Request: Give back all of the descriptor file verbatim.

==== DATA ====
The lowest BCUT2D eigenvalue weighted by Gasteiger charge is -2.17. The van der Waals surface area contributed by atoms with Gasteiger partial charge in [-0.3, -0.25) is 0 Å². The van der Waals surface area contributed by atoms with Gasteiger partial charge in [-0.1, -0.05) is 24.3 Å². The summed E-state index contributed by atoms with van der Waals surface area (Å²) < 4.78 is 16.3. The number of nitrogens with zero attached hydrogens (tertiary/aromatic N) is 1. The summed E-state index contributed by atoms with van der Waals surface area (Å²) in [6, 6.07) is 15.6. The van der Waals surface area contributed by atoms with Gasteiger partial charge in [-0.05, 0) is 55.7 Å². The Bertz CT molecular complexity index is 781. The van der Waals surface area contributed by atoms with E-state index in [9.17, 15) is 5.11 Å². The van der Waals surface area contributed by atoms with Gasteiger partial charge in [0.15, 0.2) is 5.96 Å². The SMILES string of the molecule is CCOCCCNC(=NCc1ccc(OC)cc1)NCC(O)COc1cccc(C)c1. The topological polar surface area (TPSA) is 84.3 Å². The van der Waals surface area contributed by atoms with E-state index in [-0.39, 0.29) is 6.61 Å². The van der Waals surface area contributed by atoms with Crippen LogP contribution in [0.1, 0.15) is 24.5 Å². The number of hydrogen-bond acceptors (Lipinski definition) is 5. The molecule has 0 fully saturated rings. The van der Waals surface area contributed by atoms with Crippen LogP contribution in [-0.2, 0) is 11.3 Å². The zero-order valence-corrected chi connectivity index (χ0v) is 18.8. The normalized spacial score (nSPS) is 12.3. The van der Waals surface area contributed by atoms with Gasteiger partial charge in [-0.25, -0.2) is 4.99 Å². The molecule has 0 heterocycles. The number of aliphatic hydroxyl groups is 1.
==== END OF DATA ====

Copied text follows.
The lowest BCUT2D eigenvalue weighted by Gasteiger charge is -2.17. The van der Waals surface area contributed by atoms with Gasteiger partial charge in [-0.3, -0.25) is 0 Å². The van der Waals surface area contributed by atoms with Gasteiger partial charge in [-0.1, -0.05) is 24.3 Å². The summed E-state index contributed by atoms with van der Waals surface area (Å²) < 4.78 is 16.3. The number of nitrogens with zero attached hydrogens (tertiary/aromatic N) is 1. The summed E-state index contributed by atoms with van der Waals surface area (Å²) in [6, 6.07) is 15.6. The van der Waals surface area contributed by atoms with Gasteiger partial charge in [-0.05, 0) is 55.7 Å². The Bertz CT molecular complexity index is 781. The van der Waals surface area contributed by atoms with E-state index in [9.17, 15) is 5.11 Å². The van der Waals surface area contributed by atoms with Gasteiger partial charge in [0.15, 0.2) is 5.96 Å². The SMILES string of the molecule is CCOCCCNC(=NCc1ccc(OC)cc1)NCC(O)COc1cccc(C)c1. The topological polar surface area (TPSA) is 84.3 Å². The van der Waals surface area contributed by atoms with E-state index in [-0.39, 0.29) is 6.61 Å². The van der Waals surface area contributed by atoms with Crippen LogP contribution in [0.1, 0.15) is 24.5 Å². The number of hydrogen-bond acceptors (Lipinski definition) is 5. The molecule has 0 fully saturated rings. The van der Waals surface area contributed by atoms with Crippen LogP contribution in [-0.2, 0) is 11.3 Å². The zero-order valence-corrected chi connectivity index (χ0v) is 18.8. The normalized spacial score (nSPS) is 12.3. The van der Waals surface area contributed by atoms with Gasteiger partial charge in [-0.25, -0.2) is 4.99 Å². The molecule has 0 heterocycles. The number of aliphatic hydroxyl groups is 1.